From Broken Bones to Recovery Road
Nick Phillips’s Recovery
by Hunter Dickerson
  Junior Nick Phillips is a swimmer who broke his collarbone shortly before the swim season began. He jumped off of a building and attempted to roll as he landed, but did it incorrectly. It was a very big setback for his swimming.
  When he was looking back upon his decision, it was not with pride. “Wow, that decision was probably one of the stupider ones I have made,” Phillips said.
  If asked, swimmers will always say that swimming is one of the hardest sports out there. It is both physically and mentally taxing, pushing the swimmers to their absolute limits. Most swimmers are very exhausted and weak after a practice, and yet they still enjoy the sport and the challenge it offers them.
  Nick has been swimming for three years, since his eighth grade year. He is a record-holding breaststroke swimmer at Mooresville High School. “This will be year four,” Phillips said.
  A broken bone can have a very large effect on a person’s athletic career. Some people make them seem like they aren’t a big deal or treat them like they aren’t, but broken bones can push back an athlete’s training quite a bit and cause them to get out of shape. Breaking bones is a very huge deal in athletics.
  He was very worried when it happened. “I was like ‘this sucks.’ This is gonna wreck my swimming season. It was kind of weird; I’ve never broken a bone before,” Phillips said.
  His worry was understandable, but in the long run, he did not need to worry about his return at all. He came back with a burning energy to win and get back to his once prestigious level of talent.
  Nick had to sit out many practices and meets. It was a very boring experience and hard for him to focus on homework while he was so close to people doing something that he highly enjoyed. Nick always tried to make it to practices, even though he had to sit out and watch his friends.
  Nick Phillips took six weeks to recover and heal from his injury, and when he came back, it was much better than anyone expected. He had to put in time and effort and overall hard work in order to get back in shape and keep up with his teammates.
  “Oh yeah, he did really well for missing the entire season pretty much, for starting after Christmas,” senior Dylan Rogier said.
  Nick heard the chime of the start at his first meet back, and leaped off of the starting block, shooting into the water. There was a whoosh as Nick and the other swimmers hit the water and immediately began the rigorous 100 yard breaststroke, all the kicking, pulling, and pain  he had to go through at practice was finally being put to the test.
  Nick swam as hard as he could, giving it his everything. Finally, after what seems like an eternity in the water, he finished his race, getting a speedy time of one minute and 15.68 seconds. Being so far in the season and missing so much, this was very good.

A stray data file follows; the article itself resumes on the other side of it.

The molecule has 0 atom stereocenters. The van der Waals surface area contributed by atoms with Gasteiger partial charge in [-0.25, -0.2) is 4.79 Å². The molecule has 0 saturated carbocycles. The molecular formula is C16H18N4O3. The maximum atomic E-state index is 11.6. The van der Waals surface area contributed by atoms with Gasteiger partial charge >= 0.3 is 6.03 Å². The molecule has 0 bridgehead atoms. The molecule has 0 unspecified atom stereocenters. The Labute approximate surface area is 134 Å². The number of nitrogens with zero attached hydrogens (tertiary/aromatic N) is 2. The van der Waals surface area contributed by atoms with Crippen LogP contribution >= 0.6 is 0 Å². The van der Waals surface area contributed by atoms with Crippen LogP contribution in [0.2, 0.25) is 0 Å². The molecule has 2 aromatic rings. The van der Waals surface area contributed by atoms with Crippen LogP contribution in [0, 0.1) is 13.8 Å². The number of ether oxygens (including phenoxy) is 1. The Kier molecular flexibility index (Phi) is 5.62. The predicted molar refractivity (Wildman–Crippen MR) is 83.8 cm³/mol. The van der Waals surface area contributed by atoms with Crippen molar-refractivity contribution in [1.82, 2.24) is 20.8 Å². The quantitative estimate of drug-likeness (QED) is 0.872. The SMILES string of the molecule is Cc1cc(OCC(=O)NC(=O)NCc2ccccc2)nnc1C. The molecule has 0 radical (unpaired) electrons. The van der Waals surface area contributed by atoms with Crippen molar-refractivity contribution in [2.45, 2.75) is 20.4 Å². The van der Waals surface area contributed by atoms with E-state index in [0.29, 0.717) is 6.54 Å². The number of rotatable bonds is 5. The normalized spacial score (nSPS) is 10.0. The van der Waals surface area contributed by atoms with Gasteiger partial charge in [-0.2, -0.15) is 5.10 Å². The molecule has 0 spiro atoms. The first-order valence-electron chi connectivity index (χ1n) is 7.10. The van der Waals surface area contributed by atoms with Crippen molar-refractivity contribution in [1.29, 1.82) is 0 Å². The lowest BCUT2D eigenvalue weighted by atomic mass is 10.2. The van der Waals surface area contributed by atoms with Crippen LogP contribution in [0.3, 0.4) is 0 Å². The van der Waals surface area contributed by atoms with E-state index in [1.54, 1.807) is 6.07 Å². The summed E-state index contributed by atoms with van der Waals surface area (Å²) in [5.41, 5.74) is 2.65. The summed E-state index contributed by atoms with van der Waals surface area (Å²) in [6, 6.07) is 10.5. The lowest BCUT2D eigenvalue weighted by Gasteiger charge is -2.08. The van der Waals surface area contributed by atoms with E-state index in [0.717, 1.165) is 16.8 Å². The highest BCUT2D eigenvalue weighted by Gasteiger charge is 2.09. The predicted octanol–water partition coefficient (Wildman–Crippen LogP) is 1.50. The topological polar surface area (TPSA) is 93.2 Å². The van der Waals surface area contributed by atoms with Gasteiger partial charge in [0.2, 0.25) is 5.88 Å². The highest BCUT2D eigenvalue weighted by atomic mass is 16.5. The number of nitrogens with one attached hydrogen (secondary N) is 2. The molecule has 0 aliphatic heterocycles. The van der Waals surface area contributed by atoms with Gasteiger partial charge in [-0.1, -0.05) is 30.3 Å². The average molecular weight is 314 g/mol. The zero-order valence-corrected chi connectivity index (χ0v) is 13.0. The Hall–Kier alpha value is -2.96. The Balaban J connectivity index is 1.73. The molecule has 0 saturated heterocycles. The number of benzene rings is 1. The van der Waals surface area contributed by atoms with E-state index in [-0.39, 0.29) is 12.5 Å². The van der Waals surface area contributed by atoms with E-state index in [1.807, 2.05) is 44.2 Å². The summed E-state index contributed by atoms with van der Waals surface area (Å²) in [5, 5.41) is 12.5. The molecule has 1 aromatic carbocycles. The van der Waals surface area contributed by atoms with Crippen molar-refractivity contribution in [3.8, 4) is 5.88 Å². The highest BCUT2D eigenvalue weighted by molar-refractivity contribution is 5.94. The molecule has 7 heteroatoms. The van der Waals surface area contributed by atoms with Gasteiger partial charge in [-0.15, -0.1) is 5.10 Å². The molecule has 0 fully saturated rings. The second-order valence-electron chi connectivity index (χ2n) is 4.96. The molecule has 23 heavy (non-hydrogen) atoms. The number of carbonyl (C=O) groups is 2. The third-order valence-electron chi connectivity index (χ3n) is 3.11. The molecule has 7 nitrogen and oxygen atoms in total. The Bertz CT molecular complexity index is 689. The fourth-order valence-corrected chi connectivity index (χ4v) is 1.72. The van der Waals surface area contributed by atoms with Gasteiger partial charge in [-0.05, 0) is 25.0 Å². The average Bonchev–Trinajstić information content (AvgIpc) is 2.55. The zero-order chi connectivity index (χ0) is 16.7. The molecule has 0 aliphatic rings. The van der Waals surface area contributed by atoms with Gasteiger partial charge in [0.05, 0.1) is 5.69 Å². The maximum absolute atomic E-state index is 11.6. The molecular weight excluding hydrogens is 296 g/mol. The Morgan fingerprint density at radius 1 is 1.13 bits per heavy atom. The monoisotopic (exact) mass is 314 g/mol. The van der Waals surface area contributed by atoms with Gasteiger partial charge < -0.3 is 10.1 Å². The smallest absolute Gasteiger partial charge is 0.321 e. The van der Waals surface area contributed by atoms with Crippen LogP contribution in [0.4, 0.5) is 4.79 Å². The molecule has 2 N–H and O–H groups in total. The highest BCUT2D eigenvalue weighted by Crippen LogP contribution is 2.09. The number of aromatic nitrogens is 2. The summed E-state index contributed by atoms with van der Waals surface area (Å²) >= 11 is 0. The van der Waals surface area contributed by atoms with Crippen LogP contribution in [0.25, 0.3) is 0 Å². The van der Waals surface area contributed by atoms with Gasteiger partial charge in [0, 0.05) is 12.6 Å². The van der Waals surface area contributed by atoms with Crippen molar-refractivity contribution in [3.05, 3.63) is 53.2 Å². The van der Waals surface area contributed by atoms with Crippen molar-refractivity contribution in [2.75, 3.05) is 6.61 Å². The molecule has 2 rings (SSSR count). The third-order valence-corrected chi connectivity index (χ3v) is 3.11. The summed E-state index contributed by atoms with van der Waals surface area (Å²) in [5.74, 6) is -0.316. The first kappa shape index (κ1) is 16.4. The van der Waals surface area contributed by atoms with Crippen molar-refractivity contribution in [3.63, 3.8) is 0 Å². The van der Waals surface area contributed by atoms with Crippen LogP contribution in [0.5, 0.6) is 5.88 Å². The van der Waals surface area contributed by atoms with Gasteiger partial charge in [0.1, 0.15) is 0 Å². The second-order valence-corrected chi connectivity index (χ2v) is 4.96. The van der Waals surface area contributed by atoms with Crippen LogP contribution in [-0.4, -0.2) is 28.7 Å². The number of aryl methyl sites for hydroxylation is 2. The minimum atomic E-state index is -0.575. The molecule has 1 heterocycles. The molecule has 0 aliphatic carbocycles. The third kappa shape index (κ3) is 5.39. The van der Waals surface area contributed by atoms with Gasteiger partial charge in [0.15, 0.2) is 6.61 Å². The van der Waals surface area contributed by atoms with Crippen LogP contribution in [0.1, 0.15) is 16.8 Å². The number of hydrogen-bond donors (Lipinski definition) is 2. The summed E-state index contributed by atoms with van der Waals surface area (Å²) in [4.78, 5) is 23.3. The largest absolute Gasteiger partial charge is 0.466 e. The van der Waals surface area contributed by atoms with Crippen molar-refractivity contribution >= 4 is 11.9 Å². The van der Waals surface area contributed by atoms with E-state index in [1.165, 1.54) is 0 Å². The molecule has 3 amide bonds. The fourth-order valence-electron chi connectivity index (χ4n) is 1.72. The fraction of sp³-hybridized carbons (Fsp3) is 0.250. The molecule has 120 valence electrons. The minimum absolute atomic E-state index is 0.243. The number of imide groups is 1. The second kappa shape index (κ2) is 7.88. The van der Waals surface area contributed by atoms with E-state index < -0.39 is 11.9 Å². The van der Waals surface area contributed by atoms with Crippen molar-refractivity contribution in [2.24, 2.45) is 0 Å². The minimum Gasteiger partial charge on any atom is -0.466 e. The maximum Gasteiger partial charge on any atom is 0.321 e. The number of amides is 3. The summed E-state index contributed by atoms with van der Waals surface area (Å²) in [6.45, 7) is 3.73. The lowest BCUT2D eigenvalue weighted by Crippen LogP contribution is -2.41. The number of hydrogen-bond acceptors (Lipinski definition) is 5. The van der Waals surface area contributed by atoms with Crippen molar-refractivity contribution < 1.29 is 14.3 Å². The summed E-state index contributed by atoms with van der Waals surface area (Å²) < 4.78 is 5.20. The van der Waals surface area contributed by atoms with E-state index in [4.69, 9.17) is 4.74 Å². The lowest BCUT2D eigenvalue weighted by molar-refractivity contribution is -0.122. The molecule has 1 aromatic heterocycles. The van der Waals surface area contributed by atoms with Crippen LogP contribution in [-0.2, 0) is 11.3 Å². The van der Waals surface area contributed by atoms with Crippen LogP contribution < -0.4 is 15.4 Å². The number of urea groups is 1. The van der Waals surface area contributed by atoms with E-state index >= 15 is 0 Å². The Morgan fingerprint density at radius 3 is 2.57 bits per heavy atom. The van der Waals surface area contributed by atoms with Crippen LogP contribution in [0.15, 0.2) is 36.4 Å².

“I did a lot better than I thought I would, I thought I would lose everything and get a 1:30, but I really surprised myself,” Phillips said.
  The injury slowed him down a great deal, and it was hard work to get back into the swing of things. Despite this, he still managed to not only get by, but do extremely well.
  Once he was back in the pool, “At first, it was all about getting back into the routine,” Phillips said modestly, as if getting back into the routine during the middle of the season was not a big deal.
  While he was sitting out, he really wanted to swim. It is very hard to watch people get to do something you really enjoy while you are unable to due to an injury or sickness.
  Nick is very proud of how hard he worked and his recovery. He has even exceeded his own expectations, as well as those of his teammates.
  “Heck yeah, I am. Half a season and I am down to one minute and 13 seconds on the breast stroke,” Phillips said.
  While compared to his record-breaking time of one minute and six seconds, a minute and 13 seconds might not seem like much, but it is still an extraordinarily good time. After coming back from an injury halfway into the season, it is an incredible feat.
  Nick Phillips has a very good work ethic. Throughout the swim season, he was constantly pushing himself harder than anyone else, and the effort could be seen. Thanks to his hard work and strong ethic, he retained his position from last year as the best breaststroke swimmer on the team.
  Nick is a very good role model and team leader, setting examples for the team to follow. He demonstrates respect and encouragement both inside the pool as well as out. His teammates respect him a lot for what he endured and how he pushed himself through it.
  “I am very proud. He came back and ended the season with a bang,” senior Kylan Williamson said.

  By the end of the swim season, the injury had retained no effect on Nick. His hard work could be seen at practice as well as at his swim meets. He was constantly improving and always put in his best effort, and the people in the stands would be none the wiser as to his injury. At the preliminary round of sectionals, Nick got one minute and eight seconds on his 100 yard breaststroke, only two seconds below his school record.

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